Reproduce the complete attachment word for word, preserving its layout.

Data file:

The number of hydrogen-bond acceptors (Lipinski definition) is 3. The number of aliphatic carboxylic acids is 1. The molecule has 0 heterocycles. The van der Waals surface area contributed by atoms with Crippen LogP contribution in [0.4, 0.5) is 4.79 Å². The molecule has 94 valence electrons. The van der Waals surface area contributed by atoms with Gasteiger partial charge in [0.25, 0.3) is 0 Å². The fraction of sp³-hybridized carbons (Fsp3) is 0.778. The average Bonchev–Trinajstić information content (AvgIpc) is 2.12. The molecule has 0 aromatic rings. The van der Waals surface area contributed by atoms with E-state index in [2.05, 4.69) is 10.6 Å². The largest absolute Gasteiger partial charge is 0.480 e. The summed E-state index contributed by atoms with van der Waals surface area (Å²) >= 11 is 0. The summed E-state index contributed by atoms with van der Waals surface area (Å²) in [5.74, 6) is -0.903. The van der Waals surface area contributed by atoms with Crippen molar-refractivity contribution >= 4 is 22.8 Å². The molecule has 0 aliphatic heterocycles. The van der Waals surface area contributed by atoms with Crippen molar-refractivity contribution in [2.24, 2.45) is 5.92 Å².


The number of hydrogen-bond acceptors (Lipinski definition) is 3. The number of aliphatic carboxylic acids is 1. The molecule has 0 heterocycles. The van der Waals surface area contributed by atoms with Crippen LogP contribution in [0.4, 0.5) is 4.79 Å². The molecule has 94 valence electrons. The van der Waals surface area contributed by atoms with Gasteiger partial charge in [0.25, 0.3) is 0 Å². The fraction of sp³-hybridized carbons (Fsp3) is 0.778. The average Bonchev–Trinajstić information content (AvgIpc) is 2.12. The molecule has 0 aromatic rings. The van der Waals surface area contributed by atoms with E-state index in [2.05, 4.69) is 10.6 Å². The largest absolute Gasteiger partial charge is 0.480 e. The summed E-state index contributed by atoms with van der Waals surface area (Å²) >= 11 is 0. The summed E-state index contributed by atoms with van der Waals surface area (Å²) in [5.74, 6) is -0.903. The van der Waals surface area contributed by atoms with Crippen molar-refractivity contribution >= 4 is 22.8 Å². The molecule has 0 aliphatic heterocycles. The van der Waals surface area contributed by atoms with Crippen molar-refractivity contribution in [2.24, 2.45) is 5.92 Å².